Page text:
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LauraLou

LauraLou

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LauraLou's Latest Activity

  1. LauraLou

    "Honey"

    If you don't like being called "honey", "sweetie" don't come to Texas! You'd be in a constant state of irritation! You can be condescending or patronizing just as easily using someone's name as you can saying honey. It's all in how you say it. If you intend to be insulting and talk down someone, it will come across that way regardless of your choice of wording. To be irritated by someone calling you honey when they mean it in a nice way seems petty to me. But maybe I'd feel differently if I lived in another part of the country.
  2. LauraLou

    Online support group for infertility?

    I really like http://www.ivf-infertility.com/phpBB2/viewforum.php?f=1 I have been posting there since April and have made some wonderful cyber-friends.
  3. LauraLou

    Chaperone or not during exam

    At my hospital, it doesn't matter if the doctor is male or female, a female nurse must be present when a pelvic exam is present. That protects both the pts and the doctor. I personally once had a male doctor who performed a pelvic exam without his MA or nurse present. He didn't do anything improper but I felt very uncomfortable and vulnerable. I didn't realize I would feel that way before he started, so I didn't think to ask for a chaperone.
  4. LauraLou

    Do You Have Male Nurses on your Unit?

    We don't have any male nurses in L&D, antepartum, postpartum or nursery. I think male nurse are great, but I don't see how having a male ob nurse would work. At our hospital, a male doctor must have a female nurse present when he does a vaginal exam, sterile spec, etc. A male nurse would also have to have a female coworker come into the room with him everytime he wanted to do anything that exposes female genitalia, which in L&D is just about everything. It just doesn't seem very practical, but perhaps some hospitals have different rules.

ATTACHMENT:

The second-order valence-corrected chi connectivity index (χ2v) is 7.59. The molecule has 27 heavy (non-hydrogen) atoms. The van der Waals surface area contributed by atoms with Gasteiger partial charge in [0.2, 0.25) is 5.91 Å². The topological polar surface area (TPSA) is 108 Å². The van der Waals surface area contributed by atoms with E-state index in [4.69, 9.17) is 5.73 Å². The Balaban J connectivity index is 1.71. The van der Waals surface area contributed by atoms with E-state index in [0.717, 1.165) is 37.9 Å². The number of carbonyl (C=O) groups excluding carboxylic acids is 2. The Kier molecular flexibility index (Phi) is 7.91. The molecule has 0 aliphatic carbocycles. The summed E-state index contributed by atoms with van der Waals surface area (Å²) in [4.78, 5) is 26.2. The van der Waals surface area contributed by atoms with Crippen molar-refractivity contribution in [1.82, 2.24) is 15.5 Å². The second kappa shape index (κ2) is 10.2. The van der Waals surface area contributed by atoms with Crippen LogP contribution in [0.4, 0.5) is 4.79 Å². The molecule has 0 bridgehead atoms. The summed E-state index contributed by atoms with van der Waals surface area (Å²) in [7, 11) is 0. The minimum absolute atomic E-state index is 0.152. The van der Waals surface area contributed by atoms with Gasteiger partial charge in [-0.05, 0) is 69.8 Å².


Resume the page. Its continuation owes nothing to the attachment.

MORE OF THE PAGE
5. LauraLou

    Night Nursing

    I finished my internship and started on nights this month. I love it so far. After getting home from work I'm tired, so I go to sleep around 8:30 am and get up at 4:00 or 4:30 pm. On my days off, I stay up until 2:00 or 3:00 am and sleep until 11:00 am. That way, I am not trying to make my body go back and forth between days and nights. I have no problem sleeping during the day and light doesn't bother me. I've always been a night person, so this shift is great for me!
  6. Did it ask questions in a similar fashion as the NCLEX? Do you think it helped you prepare for the NCLEX? I found the HESI and the NCLEX to be very different. The HESI asked specific questions about disease processes, etc. Where the NCLEX questions were all critical thinking, which pt would you see first, etc. I don't think passing the HESI was a good indicatior of how you will do on NCLEX. They are just too different. Should it be a requirement with a minimal score to graduate nursing school? Yes, I think you should be able to pass the HESI before graduating, but you should definitely have several tries to do so. My school required a score of 850 to pass. While the HESI isn't the same as NCLEX, it did test fundamental nursing knowledge that everyone should have learned in nursing school. Did you pass the HESI and NCLEX on your first attempt? Yes. I scored over 1000 on the HESI and passed the NCLEX with 75 questions. How else did you prepare to take the NCLEX? I took the Kaplan review course online and the school provided a review course from Meds Publishing.
  7. LauraLou

    First Med error and plain old frustration